The changes that modern architects foresee after studying demographic projections for the aging population
Architecture turns its gaze to an aspect of the new reality that in the near future will shape the daily life of the population on earth: according to UN forecasts, in 2050 almost a third of the population (32.5%) will be of age 65 years and older. Practically, it means that population aging will affect the planning of cities and the ways of living in them. Contemporary architecture has studied demographic projections to approximate the spatial, social, and economic changes that will shape the choices of older people, as defined in what contemporary policy projections call “Aging in Place.” The term means that a person is able to live in the place of their choice without losing their quality of life when they reach old age.
According to, understanding architecture from the point of view of “young old people” signals a paradigm shift. Architects are asked to consider a range of facilities for daily activities, to design living systems that allow accessibility and comfort in movement, as well as relationships with the natural elements of wind, natural light, vegetation. Many studies point out that healthy aging is related to the idea of ​​allowing people to grow up in conditions similar to those they have experienced throughout their lives, and this seems to be the path that architecture should follow, either by adapting existing buildings or building new ones. An example of changes to existing buildings has been given by the apartment buildings in Ommoord, a neighborhood in Rotterdam.
The residential complex 30 years after its construction (1968) did not serve the tenants. The residents of Ommoord were aging and in 1999 the Dutch architect Hans van der Heijden took it upon himself to find an architectural solution for different resident profiles through a co-design process involving the elderly residents themselves. So the ground floor and garages became healthcare spaces, and other apartments overlooking the garden were added, as was a community center. More stairs and lifts were also installed to improve the accessibility of apartments on upper floors and to reduce the length of access corridors.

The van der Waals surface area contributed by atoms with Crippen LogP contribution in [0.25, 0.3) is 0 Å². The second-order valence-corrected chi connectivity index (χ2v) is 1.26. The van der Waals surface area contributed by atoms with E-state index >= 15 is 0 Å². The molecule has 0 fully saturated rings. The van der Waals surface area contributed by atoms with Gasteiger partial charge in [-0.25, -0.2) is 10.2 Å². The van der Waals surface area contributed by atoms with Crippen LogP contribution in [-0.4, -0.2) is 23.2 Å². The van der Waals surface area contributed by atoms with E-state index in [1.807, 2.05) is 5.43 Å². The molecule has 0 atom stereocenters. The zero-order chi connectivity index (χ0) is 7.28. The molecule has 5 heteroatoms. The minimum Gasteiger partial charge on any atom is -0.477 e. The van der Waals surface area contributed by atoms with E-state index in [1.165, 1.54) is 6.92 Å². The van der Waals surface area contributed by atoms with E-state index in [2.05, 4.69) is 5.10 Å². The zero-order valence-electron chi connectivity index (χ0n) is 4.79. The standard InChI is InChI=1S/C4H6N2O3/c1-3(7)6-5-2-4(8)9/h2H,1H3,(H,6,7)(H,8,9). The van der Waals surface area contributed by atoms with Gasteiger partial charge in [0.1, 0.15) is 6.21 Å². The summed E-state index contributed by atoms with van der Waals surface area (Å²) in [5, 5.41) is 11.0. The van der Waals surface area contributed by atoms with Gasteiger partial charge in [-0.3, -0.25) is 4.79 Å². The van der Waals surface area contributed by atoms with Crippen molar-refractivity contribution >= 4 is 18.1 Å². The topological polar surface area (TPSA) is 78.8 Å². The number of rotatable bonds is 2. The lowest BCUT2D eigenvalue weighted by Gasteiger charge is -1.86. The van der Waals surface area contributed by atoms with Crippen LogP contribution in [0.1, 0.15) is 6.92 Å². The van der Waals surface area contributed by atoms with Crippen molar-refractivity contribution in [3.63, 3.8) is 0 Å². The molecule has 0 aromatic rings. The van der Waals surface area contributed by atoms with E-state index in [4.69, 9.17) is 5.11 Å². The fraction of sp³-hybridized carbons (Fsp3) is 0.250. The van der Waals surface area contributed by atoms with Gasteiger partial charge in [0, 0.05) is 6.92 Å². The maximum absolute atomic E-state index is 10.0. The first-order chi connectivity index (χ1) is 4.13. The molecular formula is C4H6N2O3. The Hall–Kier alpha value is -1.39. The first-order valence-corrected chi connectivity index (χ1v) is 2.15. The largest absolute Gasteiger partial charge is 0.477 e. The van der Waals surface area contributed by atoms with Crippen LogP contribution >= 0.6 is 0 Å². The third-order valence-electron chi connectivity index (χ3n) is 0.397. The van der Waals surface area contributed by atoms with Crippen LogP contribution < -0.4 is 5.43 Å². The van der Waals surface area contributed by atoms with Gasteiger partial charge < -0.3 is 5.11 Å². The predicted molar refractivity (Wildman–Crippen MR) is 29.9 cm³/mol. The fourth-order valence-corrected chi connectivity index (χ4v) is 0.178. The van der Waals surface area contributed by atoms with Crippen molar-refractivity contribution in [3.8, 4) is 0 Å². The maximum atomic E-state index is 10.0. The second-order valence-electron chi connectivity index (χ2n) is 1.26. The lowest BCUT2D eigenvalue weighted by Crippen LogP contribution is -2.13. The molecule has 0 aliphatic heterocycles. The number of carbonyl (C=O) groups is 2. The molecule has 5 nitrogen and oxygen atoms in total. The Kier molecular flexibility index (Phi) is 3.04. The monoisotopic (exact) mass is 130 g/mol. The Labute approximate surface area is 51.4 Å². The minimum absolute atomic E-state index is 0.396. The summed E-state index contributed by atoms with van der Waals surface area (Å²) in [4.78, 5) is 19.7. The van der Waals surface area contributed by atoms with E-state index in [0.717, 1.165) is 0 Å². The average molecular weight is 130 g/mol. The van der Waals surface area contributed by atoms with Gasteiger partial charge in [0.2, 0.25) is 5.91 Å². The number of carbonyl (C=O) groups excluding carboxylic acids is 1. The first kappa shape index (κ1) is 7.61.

The Spanish example
A similar initiative was undertaken in the Spanish city of San Andres del Rabanedo in 2016 by architect Oscar Miguel Ares Alvarez, leading renovations in the La Pinilla neighborhood so that its residents, 30% of whom are over 75, can remain in their homes , in the neighborhood and in their family environment. In fact, the renovation of 500 houses has been supported by the regional government for the adaptation and accommodation of the elderly population. For the architect, the home for the elderly must be configured in sections with lots of light and spaces to store objects that are part of their history. But mainly to be accessible through the senses. Alvarez explains that the elderly have not only motor but also sensory difficulties, which is why architecture can mobilize them through color, light and texture, helping them to gain greater autonomy.
Brazil, Japan
However, in addition to adaptations, new residential complexes are being built aimed at users over 60 years of age. In the Brazilian city of Curitiba an active aging architectural project, Bioos, developed by architect Ricardo Amaral, includes apartments exclusively for the elderly, spaces for medical clinics and a basement with shops and services aimed at this audience. The program allows housing to incorporate technologies that facilitate daily life, without improvisations or adaptations, but also without looking like a clinic. And in Japan the Jikka architectural program is the proposal of aging away from urban chaos, with spaces designed to evoke a primitive hut. It concerns a residence for two women in their sixties with a social worker and a cook.